Tax-wise in the past, it has been better to keep tax-efficient equities in taxable and tax-inefficient fixed income in tax-advantaged. So I think they have things backwards.
Things may have changed now that bond funds pay so little and equity funds often have yields higher than bond funds. Thus some folks recommend keeping the same asset allocation (at least stocks:bonds ratio) in both taxable and tax-advantaged accounts.
Advantages of equities in taxable:
- Equities are volatile, so there are generally more tax-saving tax-loss harvesting opportunities if they are held in a taxable account.
- Unrealized capital gains are not taxed.
- Realized long-term cap gains are taxed at favorable rates as low as 0%.
- Equities get a stepped up basis for heirs if you die.
- Losses offset gains and excess losses are deductible on your tax return.
- Qualified dividends are taxed at favorables rates as low as 0%.
- You get a credit for foreign taxes paid.
Disadvantages of non-tax-exempt bonds in taxable:
- You pay taxes on your bond dividends at your marginal income tax rate.
But with interest rates turned upside-down nowadays and tax-exempt munis paying more than CDs and Treasuries, perhaps bonds in taxable is the way to go for new money. If bond funds lose money, then tax-loss harvest. If things change so that bonds are paying a higher yield, then the share prices of bond funds will drop and allow one to sell at a loss and go back to the old way of bonds in tax-deferred.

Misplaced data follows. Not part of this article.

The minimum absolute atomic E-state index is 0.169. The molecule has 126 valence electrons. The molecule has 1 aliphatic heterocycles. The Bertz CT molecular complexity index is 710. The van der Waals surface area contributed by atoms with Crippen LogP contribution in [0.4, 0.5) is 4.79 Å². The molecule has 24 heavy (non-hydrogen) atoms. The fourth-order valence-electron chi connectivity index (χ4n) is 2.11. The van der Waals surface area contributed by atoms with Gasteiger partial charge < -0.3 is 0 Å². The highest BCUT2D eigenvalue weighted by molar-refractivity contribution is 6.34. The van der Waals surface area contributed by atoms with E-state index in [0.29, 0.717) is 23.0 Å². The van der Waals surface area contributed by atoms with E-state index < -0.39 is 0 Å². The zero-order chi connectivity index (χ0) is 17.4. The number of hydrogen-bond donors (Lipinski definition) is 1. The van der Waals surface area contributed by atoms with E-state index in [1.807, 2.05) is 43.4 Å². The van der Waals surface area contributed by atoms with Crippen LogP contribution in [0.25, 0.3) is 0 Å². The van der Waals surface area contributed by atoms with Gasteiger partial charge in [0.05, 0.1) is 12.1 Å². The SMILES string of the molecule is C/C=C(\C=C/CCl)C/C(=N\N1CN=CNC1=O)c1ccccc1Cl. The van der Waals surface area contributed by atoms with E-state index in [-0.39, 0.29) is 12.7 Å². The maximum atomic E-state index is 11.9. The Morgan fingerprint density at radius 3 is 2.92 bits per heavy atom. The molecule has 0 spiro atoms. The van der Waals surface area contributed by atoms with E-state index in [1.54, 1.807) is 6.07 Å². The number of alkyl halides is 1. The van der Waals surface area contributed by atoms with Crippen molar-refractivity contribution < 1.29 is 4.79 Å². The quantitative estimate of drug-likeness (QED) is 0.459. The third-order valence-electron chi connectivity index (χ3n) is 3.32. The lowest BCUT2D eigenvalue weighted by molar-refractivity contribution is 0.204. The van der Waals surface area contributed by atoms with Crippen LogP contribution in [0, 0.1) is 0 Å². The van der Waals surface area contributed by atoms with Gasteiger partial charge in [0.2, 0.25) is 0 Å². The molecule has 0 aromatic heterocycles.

Of course, one might say "Put things that stand to gain the most in a Roth IRA", but even that has problems. The things that are possibly going to gain the most are also the things that are going to lose the most. A Roth is precious future tax-free space, so you don't want to lose money in it if you can help it.
We write about Roth conversions all the time on this forum. With a heavy dose of stock funds in taxable, one can use those funds for expenses and pay hardly any taxes at all which in turn allows one to do Roth conversions and pay hardly any taxes at all.
So our taxes have been relatively low because we have been doing equities in taxable and keeping bonds in tax-deferred. On our Schedule B we have essentially no interest income, no taxable bond income, and mostly qualified dividends. With our bond allocation in tax-deferred our IRAs have not become enormous, but that also means our future RMDs (if any) will not be enormous and our conversions to Roth will be manageable.
I think the MME advice would cost us an extra $10K to $20K more a year in taxes.